Electronic copy available at: http://ssrn.com/abstract=1084585
margin of error of 3.5 percent, believed that officials of the U.S. government “knew inadvance that attacks were planned on or around September 11, 2001, and that theyconsciously failed to act.”
In a Scripps-Howard Poll in 2006, with an error margin of 4percent, some 36 percent of respondents assented to the claim that “federal officials either participated in the attacks on the World Trade Center or took no action to stop them.”
Sixteen percent said that it was either very likely or somewhat likely that “the collapse of the twin towers in New York was aided by explosives secretly planted in the twobuildings.”
Conspiracy theories are by no means a strictly domestic phenomenon; they caneasily be found all over the world. Among sober-minded Canadians, a September 2006poll found that 22 percent believe that “the attacks on the United States on September 11,2001 had nothing to do with Osama Bin Laden and were actually a plot by influentialAmericans.”
In a poll conducted in seven Muslim countries, 78 percent of respondentssaid that they do not believe the 9/11 attacks were carried out by Arabs.
The mostpopular account, in these countries, is that 9/11 was the work of the U.S. or Israeligovernments.
What causes such theories to arise and spread? Are they important and perhapseven threatening, or merely trivial and even amusing? What can and should governmentdo about them? We aim here to sketch some psychological and social mechanisms thatproduce, sustain, and spread these theories; to show that some of them are quite importantand should be taken seriously; and to offer suggestions for governmental responses, bothas a matter of policy and as a matter of law.The academic literature on conspiracy theories is thin, and most of it falls into oneof two classes: (1) work by analytic philosophers, especially in epistemology and thephilosophy of science, that asks what counts as a “conspiracy theory” and whether suchtheories are methodologically suspect;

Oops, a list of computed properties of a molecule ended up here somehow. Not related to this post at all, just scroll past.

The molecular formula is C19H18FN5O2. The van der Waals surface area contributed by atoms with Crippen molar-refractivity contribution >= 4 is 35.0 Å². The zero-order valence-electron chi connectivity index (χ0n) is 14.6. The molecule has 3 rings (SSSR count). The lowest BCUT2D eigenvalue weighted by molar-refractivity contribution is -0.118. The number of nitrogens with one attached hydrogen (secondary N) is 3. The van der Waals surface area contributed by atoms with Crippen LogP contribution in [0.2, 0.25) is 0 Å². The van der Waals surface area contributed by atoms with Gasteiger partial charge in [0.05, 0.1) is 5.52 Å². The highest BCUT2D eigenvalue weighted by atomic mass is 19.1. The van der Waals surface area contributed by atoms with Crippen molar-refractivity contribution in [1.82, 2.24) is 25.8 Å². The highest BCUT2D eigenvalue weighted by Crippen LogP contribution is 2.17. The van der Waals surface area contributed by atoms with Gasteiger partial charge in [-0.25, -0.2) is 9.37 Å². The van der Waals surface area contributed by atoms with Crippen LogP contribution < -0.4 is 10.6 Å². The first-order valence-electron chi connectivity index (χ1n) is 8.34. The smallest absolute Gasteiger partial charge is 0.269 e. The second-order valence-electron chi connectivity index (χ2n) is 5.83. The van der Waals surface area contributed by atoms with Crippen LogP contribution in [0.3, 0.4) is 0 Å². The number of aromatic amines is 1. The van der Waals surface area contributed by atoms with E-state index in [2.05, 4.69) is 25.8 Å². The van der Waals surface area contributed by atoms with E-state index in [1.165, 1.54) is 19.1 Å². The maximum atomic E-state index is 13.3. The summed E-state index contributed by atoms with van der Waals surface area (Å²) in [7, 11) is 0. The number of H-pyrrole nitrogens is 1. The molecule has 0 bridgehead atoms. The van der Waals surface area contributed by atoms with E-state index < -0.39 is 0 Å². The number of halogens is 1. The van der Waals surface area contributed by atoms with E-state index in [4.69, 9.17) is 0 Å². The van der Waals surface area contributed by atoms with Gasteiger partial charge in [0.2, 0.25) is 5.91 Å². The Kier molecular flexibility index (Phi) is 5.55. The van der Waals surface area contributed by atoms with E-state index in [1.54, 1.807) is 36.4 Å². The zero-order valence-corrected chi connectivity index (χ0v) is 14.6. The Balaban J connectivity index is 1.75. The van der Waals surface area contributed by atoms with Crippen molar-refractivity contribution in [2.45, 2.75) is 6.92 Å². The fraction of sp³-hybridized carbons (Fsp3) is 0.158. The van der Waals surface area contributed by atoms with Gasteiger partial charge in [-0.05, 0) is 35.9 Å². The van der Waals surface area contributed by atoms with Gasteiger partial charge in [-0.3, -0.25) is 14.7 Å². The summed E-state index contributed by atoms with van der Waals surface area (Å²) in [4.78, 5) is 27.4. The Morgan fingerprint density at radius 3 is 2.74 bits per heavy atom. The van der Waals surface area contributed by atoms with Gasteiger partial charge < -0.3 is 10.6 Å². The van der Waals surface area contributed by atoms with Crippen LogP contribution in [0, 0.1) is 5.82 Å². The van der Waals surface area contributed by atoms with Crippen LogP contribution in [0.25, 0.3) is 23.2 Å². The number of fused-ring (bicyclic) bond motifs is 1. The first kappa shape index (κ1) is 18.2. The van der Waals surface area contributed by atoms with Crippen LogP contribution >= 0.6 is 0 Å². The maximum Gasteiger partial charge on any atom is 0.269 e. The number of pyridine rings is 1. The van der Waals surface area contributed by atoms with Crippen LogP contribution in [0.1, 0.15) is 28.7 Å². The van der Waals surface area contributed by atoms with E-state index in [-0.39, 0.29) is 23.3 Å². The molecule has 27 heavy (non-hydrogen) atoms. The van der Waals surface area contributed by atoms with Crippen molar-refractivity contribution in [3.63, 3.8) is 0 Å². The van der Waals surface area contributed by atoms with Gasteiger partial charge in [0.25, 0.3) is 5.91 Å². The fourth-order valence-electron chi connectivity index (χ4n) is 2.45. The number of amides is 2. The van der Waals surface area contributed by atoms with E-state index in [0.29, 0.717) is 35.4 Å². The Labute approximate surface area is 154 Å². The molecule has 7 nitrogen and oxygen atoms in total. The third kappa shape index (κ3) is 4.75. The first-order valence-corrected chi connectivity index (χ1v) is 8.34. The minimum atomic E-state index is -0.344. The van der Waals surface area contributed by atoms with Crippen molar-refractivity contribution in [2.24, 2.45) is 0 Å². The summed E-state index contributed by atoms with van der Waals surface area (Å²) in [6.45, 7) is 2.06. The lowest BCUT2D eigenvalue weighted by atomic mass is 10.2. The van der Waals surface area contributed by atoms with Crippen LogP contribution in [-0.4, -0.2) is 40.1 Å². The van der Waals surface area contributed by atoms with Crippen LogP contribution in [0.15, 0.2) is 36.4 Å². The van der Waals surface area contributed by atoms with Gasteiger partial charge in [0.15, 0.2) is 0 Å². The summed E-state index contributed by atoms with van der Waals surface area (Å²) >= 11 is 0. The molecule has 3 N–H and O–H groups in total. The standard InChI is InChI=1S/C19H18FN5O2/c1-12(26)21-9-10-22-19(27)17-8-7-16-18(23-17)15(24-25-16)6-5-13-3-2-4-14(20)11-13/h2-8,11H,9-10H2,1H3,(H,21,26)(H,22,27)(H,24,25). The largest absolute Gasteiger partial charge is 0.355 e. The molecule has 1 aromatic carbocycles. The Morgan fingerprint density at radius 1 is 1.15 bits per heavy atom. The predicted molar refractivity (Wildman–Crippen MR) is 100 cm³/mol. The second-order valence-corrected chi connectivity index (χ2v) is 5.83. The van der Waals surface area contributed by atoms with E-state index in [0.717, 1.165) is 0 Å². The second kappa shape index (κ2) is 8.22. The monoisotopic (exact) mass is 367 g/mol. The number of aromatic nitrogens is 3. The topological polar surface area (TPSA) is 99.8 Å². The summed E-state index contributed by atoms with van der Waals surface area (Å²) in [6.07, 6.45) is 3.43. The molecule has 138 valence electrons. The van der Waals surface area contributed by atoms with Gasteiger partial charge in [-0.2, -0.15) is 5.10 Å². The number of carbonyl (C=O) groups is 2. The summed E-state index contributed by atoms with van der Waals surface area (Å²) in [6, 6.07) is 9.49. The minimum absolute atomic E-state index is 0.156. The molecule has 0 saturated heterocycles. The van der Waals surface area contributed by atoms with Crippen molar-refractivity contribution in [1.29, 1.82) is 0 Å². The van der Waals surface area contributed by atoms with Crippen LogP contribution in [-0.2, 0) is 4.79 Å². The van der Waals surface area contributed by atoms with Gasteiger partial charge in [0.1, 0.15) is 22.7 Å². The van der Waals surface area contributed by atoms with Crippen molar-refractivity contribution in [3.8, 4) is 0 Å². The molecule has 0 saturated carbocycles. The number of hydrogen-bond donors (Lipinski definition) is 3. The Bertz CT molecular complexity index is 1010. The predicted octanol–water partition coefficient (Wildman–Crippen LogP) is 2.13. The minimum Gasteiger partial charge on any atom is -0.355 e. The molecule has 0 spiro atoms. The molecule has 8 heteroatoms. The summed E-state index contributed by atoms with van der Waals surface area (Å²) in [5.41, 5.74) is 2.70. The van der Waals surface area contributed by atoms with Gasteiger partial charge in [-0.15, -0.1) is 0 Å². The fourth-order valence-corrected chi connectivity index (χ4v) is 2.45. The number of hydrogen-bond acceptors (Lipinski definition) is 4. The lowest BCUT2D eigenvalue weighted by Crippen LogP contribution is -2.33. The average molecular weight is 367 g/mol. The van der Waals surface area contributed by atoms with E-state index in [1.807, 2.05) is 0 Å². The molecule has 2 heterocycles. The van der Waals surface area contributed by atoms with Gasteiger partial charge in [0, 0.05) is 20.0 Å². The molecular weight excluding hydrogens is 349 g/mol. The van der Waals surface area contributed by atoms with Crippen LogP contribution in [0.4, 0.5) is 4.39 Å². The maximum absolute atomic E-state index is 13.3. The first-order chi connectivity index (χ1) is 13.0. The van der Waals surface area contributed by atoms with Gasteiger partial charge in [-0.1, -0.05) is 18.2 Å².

(2) a smattering of work in sociology andFreudian psychology on the causes of conspiracy theorizing.
Both approaches haveproved illuminating, but neither is entirely adequate, the former because the conceptualquestions are both less tractable and less interesting than the social and institutional ones,the latter because it neglects newer work in social psychology and behavioral economics,both of which shed light on the causes of conspiracy theorizing. Rather than engaging
Half of New Yorkers Believe US Leaders Had Foreknowledge of Impending 9-11 Attacks and “Consciously Failed” To Act
, Aug. 30, 2004, http://zogby.com/news/ReadNews.dbm?ID=855.
Thomas Hargrove & Guido H. Stempel III,
A Third of U.S. Public Believes 9/11 Conspiracy Theory
, Aug. 2, 2006,http://www.shns.com/shns/g_index2.cfm?action=detail&pk=CONSPIRACY-08-02-06.
One in 5 Canadians Sees 9/11 as U.S. Plot – Poll
, Sept. 11, 2006.
Matthew A. Gentzkow & Jesse M. Shapiro,
Media, Education and Anti-Americanism in the MuslimWorld
, 18 J.
117, 117 (2004)
(David Coady ed., 2006); C
(Carl F. Graumann & Serge Moscovici eds., 1988).
There is also a body of work that collects many interesting examples of conspiracy theories, but withoutany sustained analytic approach.
, Michael Barkun,
(1997). For a treatment of conspiracy theories from the standpoint of cultural studies,see Mark Fenster,